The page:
New Labeling for Drug-Free Meats
Following concerns about antibiotics in meat and poultry, the next target in efforts to avoid drugs at the meat counter may be "beta-agonists." The drugs are used to add muscle weight to animals in the weeks before slaughter. Many producers already avoid the most common type of beta-agonist, called ractopamine hydrochloride, in pork, beef and turkey for export, because some major markets including China, Russia and the European Union prohibit it. But ractopamine is used in 60-80% of pigs raised in the US, and even producers who don’t use it couldn’t boast about that fact on their domestic labels—until now.
With little fanfare, the USDA recently approved two companies’ requests to label their meat as "produced without ractopamine." The agency had previously developed a “Never Fed Beta-Agonists Program” in 2013, but that was strictly for exported meats. China, a key export market, has rejected US meats several times after finding ractopamine residues.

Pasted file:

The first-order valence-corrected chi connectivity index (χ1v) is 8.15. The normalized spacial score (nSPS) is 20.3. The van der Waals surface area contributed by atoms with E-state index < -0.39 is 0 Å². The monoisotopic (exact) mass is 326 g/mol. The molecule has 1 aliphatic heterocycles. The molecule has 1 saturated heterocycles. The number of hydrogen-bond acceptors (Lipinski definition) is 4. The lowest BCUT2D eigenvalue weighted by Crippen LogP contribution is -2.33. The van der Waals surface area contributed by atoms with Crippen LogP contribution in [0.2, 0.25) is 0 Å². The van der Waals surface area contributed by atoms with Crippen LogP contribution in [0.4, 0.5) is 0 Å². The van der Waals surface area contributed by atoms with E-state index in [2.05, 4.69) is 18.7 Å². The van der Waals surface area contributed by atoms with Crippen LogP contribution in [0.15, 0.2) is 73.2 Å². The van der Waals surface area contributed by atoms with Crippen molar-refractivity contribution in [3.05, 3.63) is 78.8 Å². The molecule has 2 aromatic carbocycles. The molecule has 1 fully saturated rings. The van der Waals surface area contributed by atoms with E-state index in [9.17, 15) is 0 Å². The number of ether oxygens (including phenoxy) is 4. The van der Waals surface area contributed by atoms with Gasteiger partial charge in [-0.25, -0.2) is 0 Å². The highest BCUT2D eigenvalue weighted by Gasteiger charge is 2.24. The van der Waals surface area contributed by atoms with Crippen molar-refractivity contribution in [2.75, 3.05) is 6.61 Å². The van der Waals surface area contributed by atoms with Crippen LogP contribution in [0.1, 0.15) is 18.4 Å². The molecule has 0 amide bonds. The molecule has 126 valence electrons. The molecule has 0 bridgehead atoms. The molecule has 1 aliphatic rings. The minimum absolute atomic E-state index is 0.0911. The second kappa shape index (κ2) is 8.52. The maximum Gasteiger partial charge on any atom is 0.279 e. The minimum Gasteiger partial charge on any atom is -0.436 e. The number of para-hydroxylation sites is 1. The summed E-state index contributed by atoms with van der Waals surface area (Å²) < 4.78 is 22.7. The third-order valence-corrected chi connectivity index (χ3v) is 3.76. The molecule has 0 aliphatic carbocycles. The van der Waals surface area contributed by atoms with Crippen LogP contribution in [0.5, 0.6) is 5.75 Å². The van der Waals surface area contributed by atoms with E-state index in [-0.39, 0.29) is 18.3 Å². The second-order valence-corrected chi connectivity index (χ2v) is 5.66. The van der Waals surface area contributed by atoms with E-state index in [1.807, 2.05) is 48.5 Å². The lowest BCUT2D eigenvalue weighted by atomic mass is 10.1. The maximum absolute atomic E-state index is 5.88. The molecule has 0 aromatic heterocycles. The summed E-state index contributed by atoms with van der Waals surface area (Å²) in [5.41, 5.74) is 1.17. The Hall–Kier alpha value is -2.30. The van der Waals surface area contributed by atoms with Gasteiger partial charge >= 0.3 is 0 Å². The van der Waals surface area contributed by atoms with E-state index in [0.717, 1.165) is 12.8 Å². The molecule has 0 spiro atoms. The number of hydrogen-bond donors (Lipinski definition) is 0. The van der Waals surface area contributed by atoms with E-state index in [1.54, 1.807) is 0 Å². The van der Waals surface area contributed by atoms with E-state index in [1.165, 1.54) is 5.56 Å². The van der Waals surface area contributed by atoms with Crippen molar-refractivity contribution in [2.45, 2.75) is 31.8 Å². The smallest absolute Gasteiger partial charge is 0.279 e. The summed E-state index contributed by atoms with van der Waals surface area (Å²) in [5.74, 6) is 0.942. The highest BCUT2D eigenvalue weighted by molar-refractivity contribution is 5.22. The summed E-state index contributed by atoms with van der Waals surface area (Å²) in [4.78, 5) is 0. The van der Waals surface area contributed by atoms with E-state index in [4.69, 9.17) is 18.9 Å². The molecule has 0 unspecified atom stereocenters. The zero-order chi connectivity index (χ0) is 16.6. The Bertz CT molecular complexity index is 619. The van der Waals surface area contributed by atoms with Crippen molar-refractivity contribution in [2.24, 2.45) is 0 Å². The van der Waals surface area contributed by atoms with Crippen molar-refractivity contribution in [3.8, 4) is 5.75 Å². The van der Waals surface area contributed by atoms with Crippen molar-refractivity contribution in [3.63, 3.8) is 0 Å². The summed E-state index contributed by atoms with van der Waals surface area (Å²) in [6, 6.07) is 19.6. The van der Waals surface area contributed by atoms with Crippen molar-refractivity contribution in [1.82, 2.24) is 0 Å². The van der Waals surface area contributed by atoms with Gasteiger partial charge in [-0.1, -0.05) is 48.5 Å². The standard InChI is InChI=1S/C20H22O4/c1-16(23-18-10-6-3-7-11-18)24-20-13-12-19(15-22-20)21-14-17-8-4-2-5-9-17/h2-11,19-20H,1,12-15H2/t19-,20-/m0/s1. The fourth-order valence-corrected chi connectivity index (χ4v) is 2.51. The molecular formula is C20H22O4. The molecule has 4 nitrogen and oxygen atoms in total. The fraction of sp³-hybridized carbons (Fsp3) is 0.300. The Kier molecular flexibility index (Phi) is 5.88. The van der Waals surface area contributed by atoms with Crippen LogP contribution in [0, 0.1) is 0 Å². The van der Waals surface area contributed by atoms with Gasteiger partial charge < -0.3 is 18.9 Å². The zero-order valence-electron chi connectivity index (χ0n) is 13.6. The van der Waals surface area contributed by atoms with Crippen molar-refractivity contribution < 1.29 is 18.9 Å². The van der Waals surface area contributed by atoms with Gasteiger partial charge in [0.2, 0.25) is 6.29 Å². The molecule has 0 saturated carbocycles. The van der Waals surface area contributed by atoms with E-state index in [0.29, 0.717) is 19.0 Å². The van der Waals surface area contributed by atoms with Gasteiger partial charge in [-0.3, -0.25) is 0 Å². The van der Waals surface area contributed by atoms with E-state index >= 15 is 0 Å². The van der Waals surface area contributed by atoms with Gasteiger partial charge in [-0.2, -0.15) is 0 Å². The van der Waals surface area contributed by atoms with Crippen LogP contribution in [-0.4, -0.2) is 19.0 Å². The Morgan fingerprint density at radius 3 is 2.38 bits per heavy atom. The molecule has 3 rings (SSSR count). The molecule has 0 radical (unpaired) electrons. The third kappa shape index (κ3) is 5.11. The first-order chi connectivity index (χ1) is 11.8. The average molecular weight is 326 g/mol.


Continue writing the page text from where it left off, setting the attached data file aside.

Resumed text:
Should you worry about ractopamine? The FDA and pork industry say the drug—originally developed as a potential asthma treatment in humans—poses no risk to consumers. Other countries, however, worry that the health effects in humans are unknown.